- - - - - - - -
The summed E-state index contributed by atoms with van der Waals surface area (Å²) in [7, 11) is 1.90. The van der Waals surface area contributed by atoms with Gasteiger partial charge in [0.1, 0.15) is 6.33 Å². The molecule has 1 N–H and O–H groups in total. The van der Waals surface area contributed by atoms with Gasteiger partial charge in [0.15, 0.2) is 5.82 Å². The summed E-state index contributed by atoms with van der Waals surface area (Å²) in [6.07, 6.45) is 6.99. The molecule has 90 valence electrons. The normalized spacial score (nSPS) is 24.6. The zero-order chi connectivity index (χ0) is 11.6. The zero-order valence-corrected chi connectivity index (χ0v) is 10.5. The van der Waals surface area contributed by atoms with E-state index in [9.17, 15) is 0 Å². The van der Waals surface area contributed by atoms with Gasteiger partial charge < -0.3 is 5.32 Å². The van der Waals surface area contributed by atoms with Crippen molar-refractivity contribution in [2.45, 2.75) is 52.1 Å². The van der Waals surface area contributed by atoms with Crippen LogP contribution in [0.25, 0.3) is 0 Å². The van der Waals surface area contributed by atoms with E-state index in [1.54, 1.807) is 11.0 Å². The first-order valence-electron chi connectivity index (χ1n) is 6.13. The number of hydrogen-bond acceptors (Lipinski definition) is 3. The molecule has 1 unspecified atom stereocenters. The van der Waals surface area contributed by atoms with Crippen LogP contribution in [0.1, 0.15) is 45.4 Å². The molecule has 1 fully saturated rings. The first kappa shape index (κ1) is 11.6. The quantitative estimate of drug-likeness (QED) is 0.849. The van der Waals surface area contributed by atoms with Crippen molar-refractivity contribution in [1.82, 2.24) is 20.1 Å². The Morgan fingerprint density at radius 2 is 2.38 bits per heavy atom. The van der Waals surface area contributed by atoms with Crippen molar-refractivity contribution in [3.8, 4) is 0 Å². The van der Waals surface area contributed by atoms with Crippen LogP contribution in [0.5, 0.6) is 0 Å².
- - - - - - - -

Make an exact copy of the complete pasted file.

The summed E-state index contributed by atoms with van der Waals surface area (Å²) in [7, 11) is 1.90. The van der Waals surface area contributed by atoms with Gasteiger partial charge in [0.1, 0.15) is 6.33 Å². The molecule has 1 N–H and O–H groups in total. The van der Waals surface area contributed by atoms with Gasteiger partial charge in [0.15, 0.2) is 5.82 Å². The summed E-state index contributed by atoms with van der Waals surface area (Å²) in [6.07, 6.45) is 6.99. The molecule has 90 valence electrons. The normalized spacial score (nSPS) is 24.6. The zero-order chi connectivity index (χ0) is 11.6. The zero-order valence-corrected chi connectivity index (χ0v) is 10.5. The van der Waals surface area contributed by atoms with E-state index in [9.17, 15) is 0 Å². The van der Waals surface area contributed by atoms with Gasteiger partial charge < -0.3 is 5.32 Å². The van der Waals surface area contributed by atoms with Crippen molar-refractivity contribution in [2.45, 2.75) is 52.1 Å². The van der Waals surface area contributed by atoms with Crippen LogP contribution in [0.25, 0.3) is 0 Å². The van der Waals surface area contributed by atoms with E-state index in [1.54, 1.807) is 11.0 Å². The first-order valence-electron chi connectivity index (χ1n) is 6.13. The number of hydrogen-bond acceptors (Lipinski definition) is 3. The molecule has 1 unspecified atom stereocenters. The van der Waals surface area contributed by atoms with Crippen LogP contribution in [0.1, 0.15) is 45.4 Å². The molecule has 1 fully saturated rings. The first kappa shape index (κ1) is 11.6. The quantitative estimate of drug-likeness (QED) is 0.849. The van der Waals surface area contributed by atoms with Crippen molar-refractivity contribution in [1.82, 2.24) is 20.1 Å². The Morgan fingerprint density at radius 2 is 2.38 bits per heavy atom. The van der Waals surface area contributed by atoms with Crippen molar-refractivity contribution in [3.8, 4) is 0 Å². The van der Waals surface area contributed by atoms with Crippen LogP contribution in [0.5, 0.6) is 0 Å².